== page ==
What is the purpose of this hate ?  The purpose is to make the infant aware of his need, and his hunger. The emotion of hate arises to create a division, or the awareness of separation. This separation is either defended against, or desperately needed and wished for. If recognized and handled well by the duo (infant and the mother), this hate will enable the infant to become more tolerant, resourceful and self sufficient. It will make the mother become more attuned and empathic towards the needs of the dependent infant. It enables growth and understanding in both parties. Hate become a helpful emotion in the journey to self sufficiency and empathy for the other. If the purpose remains unaccomplished, or is thwarted, the infant does not grow from the experience, neither does the mother. Instead, he or she remains trapped in the obsessiveness that hatred begets, focussing on the “bad breast/nippple” and mother is not able to develop the capability to form a deeper connection.

This emotion of hate in the infant creates a metaphorical groove in the infant’s psyche, into which the subsequent experiences of disillusionment and disappointment fall.  The groove is like a magnet and attracts all the subsequent information/events in life. The deeper the groove, the stronger the magnetic attraction. It will attract more and more information into itself. In Jungian psychology, this metaphorical groove, or magnet is called a complex. The complex devours all that falls in it, deriving its energy from it, and growing in power. In the external world, this is experienced as “being obsessed with hatred.”

It is worthwhile to mention that hatred isn’t expressed only thru aggression and “bad” behavior. Hatred is often, more commonly, expressed thru passive aggressive behaviors if during childhood the person was denied ways of expressing anger. We all know of people who are externally sweet, and gentle in the office settings, with seemingly high moral and ethical values, but go home with them and their partners, children and dogs will have horror stories to tell about them. We all also know at least some people who may not behave aggressively towards their partners, but will debilitate thru passive aggression, disallowing their partners financial freedom, personal freedom and personal growth.  In all such cases the hate is latent, buried deep within that psyche, even though they may not be aware of it, or may deny it. It is usually a developmentally induced hatred of their parents that they have been unable to express, and they carry it with them like a cross hung around their neck. It either sabotages all their subsequent relationships, or makes their relationships superficial and lacking vigor and commitment of a healthy relationship. Trapped in a repetitive compulsive pattern, such people flit from partner to partner, repeating the same patterns of overt or covert aggression and hatred, without even being aware of it.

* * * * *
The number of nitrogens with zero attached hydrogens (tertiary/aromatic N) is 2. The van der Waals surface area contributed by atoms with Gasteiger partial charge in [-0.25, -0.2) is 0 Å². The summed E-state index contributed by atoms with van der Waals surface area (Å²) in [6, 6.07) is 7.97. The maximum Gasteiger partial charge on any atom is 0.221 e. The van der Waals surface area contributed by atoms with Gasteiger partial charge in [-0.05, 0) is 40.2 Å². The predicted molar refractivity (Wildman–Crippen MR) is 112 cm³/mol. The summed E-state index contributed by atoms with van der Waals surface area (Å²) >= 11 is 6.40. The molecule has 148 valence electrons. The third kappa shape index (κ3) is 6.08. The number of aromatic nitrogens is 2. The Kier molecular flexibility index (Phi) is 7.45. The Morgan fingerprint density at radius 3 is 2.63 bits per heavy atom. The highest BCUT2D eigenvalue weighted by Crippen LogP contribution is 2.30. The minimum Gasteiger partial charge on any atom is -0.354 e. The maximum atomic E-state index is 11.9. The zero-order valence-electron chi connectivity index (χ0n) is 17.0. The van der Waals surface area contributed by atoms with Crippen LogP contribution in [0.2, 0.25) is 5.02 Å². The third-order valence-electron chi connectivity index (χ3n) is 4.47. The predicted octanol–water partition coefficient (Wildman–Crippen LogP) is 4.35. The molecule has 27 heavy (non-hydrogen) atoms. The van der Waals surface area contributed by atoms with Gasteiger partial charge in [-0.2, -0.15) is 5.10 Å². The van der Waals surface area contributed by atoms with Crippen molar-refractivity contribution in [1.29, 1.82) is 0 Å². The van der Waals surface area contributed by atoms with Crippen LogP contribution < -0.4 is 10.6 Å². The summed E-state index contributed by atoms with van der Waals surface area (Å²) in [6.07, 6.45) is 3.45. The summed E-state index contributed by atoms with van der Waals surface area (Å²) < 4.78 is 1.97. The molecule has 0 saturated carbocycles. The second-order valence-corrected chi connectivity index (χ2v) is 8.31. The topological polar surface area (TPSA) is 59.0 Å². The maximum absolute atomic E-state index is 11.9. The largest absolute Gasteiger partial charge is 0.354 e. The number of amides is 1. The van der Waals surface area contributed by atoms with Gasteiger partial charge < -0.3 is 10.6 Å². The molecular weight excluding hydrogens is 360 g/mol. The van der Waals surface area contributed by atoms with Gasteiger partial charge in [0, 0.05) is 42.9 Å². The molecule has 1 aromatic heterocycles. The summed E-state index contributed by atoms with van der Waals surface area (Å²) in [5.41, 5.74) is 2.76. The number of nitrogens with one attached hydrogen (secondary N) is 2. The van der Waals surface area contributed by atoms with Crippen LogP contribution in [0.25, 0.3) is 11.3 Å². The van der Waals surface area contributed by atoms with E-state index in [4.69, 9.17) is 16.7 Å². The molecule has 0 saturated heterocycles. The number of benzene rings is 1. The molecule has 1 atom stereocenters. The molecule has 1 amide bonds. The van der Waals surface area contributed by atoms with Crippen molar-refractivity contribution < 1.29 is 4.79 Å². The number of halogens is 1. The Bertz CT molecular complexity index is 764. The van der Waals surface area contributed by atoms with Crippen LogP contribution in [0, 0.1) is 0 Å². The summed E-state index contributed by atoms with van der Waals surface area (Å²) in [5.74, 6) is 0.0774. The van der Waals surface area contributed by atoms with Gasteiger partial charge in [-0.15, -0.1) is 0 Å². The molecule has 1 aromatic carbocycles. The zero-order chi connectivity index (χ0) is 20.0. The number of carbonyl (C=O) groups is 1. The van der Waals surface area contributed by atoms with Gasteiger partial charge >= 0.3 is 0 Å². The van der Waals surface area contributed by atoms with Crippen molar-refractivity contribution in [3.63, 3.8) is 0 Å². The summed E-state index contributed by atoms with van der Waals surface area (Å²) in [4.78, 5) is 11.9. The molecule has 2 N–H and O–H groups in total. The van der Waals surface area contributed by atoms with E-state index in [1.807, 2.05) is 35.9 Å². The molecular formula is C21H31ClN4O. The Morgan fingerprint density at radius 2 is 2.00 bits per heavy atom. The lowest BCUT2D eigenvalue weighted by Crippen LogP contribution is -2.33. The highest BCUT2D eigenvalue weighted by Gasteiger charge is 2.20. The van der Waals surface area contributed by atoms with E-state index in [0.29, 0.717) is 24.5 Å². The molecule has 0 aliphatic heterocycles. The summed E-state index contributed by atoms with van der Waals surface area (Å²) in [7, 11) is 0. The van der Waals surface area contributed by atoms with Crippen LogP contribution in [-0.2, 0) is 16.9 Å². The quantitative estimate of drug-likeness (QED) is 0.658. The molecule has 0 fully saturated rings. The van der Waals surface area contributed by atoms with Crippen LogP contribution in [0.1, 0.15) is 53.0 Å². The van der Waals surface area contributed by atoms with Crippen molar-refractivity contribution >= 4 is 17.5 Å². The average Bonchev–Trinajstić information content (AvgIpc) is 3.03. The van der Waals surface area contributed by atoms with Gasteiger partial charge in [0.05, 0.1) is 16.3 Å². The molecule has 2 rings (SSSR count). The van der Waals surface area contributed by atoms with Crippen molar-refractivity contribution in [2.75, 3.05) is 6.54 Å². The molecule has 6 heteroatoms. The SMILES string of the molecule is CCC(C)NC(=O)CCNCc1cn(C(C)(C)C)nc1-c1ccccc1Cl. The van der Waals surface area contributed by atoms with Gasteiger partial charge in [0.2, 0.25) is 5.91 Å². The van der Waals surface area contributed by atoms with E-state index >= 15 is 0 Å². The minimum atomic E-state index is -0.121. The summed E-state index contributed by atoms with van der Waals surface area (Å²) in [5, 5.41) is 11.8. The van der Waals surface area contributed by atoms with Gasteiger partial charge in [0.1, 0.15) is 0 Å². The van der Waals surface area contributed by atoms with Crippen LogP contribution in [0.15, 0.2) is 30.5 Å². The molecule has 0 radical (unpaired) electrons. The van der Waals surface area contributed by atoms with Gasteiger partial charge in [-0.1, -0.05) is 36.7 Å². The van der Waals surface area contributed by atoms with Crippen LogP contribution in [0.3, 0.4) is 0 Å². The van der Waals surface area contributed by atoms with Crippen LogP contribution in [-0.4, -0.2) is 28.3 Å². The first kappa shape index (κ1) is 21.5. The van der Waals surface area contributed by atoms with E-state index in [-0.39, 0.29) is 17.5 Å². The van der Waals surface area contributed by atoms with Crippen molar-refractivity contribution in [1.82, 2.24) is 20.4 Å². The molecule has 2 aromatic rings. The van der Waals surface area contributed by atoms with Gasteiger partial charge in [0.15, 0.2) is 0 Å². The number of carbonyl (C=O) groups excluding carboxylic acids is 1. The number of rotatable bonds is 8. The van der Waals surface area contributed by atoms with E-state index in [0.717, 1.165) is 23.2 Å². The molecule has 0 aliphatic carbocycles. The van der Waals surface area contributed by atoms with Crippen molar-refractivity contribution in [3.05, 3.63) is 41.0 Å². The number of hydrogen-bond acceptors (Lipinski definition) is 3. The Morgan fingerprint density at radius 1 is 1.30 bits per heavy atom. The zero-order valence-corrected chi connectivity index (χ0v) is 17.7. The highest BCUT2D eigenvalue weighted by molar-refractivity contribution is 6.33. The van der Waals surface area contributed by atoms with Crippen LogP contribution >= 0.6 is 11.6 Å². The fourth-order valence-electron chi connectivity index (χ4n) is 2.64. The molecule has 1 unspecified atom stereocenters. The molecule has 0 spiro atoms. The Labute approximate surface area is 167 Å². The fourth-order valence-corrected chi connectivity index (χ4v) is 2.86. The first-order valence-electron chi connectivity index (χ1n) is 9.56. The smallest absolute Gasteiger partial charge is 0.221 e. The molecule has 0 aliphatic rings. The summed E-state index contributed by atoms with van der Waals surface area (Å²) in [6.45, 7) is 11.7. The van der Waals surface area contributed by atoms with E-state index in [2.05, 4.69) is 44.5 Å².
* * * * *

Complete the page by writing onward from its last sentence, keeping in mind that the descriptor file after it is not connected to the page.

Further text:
It is also worthwhile to express that it would be a fallacy and an act of naivity to assume that all hatred can be eliminated with love, compassion and empathy. Once a certain threshold of hate is crossed, there seems to be no going back. Hitler and the Nazi Germany is but one example of that threshold of tolerance that once exceeded, becomes a process that has a mind of its own. However, all such acts of violence – like the hatred towards Jesus – also lead us towards creation of a new consciousness, and it is that lesson that we must always carry within us when we look at hatred and its victims. Personal boundaries, morality and ethics, verbalised by authors like Paulo Freire, become important in dealing with hate, and its crimes on humanity.

Lot more could be written about this emotion, and the process that begets it, but this outlines pretty concisely how an infant develops the capacity to hate, and this capacity lies dormant in the individual psyche until it is called upon by a similar and disappointment oriented separation wounds in life. When such situations arise, they fall into the original wounds, and are experienced with the same intensity.